Monthly Archives: March 2013

Code Spelunking – Australis Customization

Now that the Australis curvy tabs are in the polishing state, it’s time I turn my attention to the second part of Australis – the new customization experience.

Customizing Firefox’s UI has always been a little bit funky – you right click on a piece of chrome and choose Customize (or if you knew about it, go to View > Toolbars > Customize), and then a window pops up that lets you drag items to and from it. When this window is open, you are in the customizing state, so you can move buttons all over the place.

The new customization experience that the UX team has designed is quite a bit smoother. I can describe it, or, even better, I can show it to you.


  1. Go here to see bwinton’s awesome prototype
  2. Hide the main navigation bar for a more immersive experience (View > Toolbars > Navigation Toolbar)
  3. Click on the menu button in the right corner, and choose “Customize”
  4. WHOA
  5. Now drag some items from the customize palette onto the toolbar, or into your menu.

Pretty snazzy, and it does away with that old customize window, which is excellent.

Blair McBride has been working on this feature for a little while, but due to health issues, the project has been handed to Jared Wein and myself. And I suppose when Blair is back at 100%, it’ll be all three of us hacking on it. Or something like that.

So, everything I just wrote above? That was for you, to let you know what I’m looking at during my day. Everything below the “Notes to self…” header are my notes as I browse through the customization code as it is. Just going to jot down notes and observations, etc. You might find this interesting, since it will show you my thought process as I go.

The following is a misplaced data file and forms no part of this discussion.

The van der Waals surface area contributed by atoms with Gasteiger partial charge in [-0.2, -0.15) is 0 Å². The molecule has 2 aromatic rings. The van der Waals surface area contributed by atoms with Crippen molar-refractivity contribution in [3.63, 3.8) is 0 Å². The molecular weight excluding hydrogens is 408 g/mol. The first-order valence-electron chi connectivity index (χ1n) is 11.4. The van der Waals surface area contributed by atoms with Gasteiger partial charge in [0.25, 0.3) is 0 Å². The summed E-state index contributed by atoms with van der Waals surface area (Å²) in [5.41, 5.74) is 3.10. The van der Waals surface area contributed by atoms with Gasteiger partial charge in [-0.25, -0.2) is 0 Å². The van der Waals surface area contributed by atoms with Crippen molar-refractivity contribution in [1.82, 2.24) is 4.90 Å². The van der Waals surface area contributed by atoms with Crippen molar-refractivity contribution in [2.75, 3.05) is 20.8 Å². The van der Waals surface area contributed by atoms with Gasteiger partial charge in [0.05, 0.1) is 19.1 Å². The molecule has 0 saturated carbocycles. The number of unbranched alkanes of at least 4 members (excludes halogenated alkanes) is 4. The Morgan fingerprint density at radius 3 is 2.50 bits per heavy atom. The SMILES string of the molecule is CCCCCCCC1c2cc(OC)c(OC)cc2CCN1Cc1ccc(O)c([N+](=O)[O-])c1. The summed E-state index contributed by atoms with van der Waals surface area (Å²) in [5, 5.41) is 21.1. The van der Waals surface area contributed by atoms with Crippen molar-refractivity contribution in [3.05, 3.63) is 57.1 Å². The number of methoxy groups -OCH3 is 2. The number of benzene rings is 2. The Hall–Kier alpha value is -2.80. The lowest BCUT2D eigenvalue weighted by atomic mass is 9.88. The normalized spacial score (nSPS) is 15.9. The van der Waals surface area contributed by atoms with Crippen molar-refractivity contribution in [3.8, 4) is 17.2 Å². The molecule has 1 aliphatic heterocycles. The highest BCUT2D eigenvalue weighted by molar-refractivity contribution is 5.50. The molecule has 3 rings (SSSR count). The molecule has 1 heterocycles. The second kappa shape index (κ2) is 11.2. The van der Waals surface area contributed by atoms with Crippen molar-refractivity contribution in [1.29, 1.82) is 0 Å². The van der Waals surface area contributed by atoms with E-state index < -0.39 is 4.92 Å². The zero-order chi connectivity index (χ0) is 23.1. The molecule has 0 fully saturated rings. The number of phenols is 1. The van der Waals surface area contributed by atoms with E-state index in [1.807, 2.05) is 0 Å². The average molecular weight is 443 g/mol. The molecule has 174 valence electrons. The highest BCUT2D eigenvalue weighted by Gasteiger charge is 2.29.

Or you might think it’s just a confused and bewildered miasma of incoherent rambling and nonsense. Well, we’ll see how it goes.

Notes to self…


  • Panel – the thing that opens when I click on the three-line menu toolbar button (a.k.a “the hamburger” – sorry shorlander) in the nav-bar
  • Widget – what used to be considered “toolbarbuttons”. It’s a thing that can be in the panel, in the customize palette, or in a customizable toolbar
  • Customize palette – what used to be a new window is now an in-content selection of widgets you can chuck into the panel or customizable toolbars

So I know we’ve got ourselves a panel, and there’s a whole bunch of customization logic. There was also this API thing that Blair was working on so that add-ons could specify widgets through their chrome.manifests. And there also appears to be some work to be somewhat backwards compatible with the ol’ overlay approach to adding widgets.

The big mama seems to be browser/modules/CustomizableUI.jsm. This module seems to be responsible for a ton of stuff, including (but not limited to):

  • Panel open / closed state
  • Panel populating
  • Menu button pressed / unpressed state
  • Persisting and restoring customization settings
  • Catching “I dun get it” notifications from the chrome.manifest parser to see if it’s a widget that’s in there
    • Reading JARs or uncompressed files from the manifest to create widgets
  • Being the central hub of knowledge about where widgets are, and firing notifications when widgets are added, removed, moved or destroyed.
  • Knowing about which widgets are not being used, which lets us populate the palette tab when we enter customization mode
  • Allowing us to enter and exit the customization mode
    • That appears to be leftover cruft.  browser/modules/CustomizeMode.jsm seems to manage that now. I’ll remove the old cruft.

There’s this notion of “customizable areas” too. It looks like we’re constraining the customizable areas for now, and so we have an area between the URL bar and the menu button that we can drag and drop items to. The panel is also an area. When we enter customization mode…

Ok, this is pretty neat. When we enter customization mode, we suck out the panel, and drop it into a panel holder in the customization tab. That way, we can see the panel and add to it while customizing. Ok, I get that.